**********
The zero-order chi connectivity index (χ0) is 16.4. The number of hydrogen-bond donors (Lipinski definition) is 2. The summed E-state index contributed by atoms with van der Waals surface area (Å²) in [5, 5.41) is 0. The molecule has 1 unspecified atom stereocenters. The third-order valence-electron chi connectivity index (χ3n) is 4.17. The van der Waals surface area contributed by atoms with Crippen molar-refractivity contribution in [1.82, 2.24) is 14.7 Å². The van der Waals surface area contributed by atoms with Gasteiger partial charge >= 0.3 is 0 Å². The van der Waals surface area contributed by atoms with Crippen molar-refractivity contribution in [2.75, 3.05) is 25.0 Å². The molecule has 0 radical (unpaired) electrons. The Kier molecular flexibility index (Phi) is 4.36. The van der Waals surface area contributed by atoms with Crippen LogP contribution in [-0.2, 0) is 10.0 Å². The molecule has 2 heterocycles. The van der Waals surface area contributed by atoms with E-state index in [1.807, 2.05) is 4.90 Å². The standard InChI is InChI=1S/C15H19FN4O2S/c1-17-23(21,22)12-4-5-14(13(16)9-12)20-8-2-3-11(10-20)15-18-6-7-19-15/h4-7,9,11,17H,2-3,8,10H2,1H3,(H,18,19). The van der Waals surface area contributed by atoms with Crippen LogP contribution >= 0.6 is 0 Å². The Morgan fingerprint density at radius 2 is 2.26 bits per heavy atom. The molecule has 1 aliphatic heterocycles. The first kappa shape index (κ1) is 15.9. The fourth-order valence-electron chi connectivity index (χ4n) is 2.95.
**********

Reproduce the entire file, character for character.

The zero-order chi connectivity index (χ0) is 16.4. The number of hydrogen-bond donors (Lipinski definition) is 2. The summed E-state index contributed by atoms with van der Waals surface area (Å²) in [5, 5.41) is 0. The molecule has 1 unspecified atom stereocenters. The third-order valence-electron chi connectivity index (χ3n) is 4.17. The van der Waals surface area contributed by atoms with Crippen molar-refractivity contribution in [1.82, 2.24) is 14.7 Å². The van der Waals surface area contributed by atoms with Gasteiger partial charge >= 0.3 is 0 Å². The van der Waals surface area contributed by atoms with Crippen molar-refractivity contribution in [2.75, 3.05) is 25.0 Å². The molecule has 0 radical (unpaired) electrons. The Kier molecular flexibility index (Phi) is 4.36. The van der Waals surface area contributed by atoms with Crippen LogP contribution in [-0.2, 0) is 10.0 Å². The molecule has 2 heterocycles. The van der Waals surface area contributed by atoms with E-state index in [1.807, 2.05) is 4.90 Å². The standard InChI is InChI=1S/C15H19FN4O2S/c1-17-23(21,22)12-4-5-14(13(16)9-12)20-8-2-3-11(10-20)15-18-6-7-19-15/h4-7,9,11,17H,2-3,8,10H2,1H3,(H,18,19). The van der Waals surface area contributed by atoms with Crippen LogP contribution >= 0.6 is 0 Å². The Morgan fingerprint density at radius 2 is 2.26 bits per heavy atom. The molecule has 1 aliphatic heterocycles. The first kappa shape index (κ1) is 15.9. The fourth-order valence-electron chi connectivity index (χ4n) is 2.95.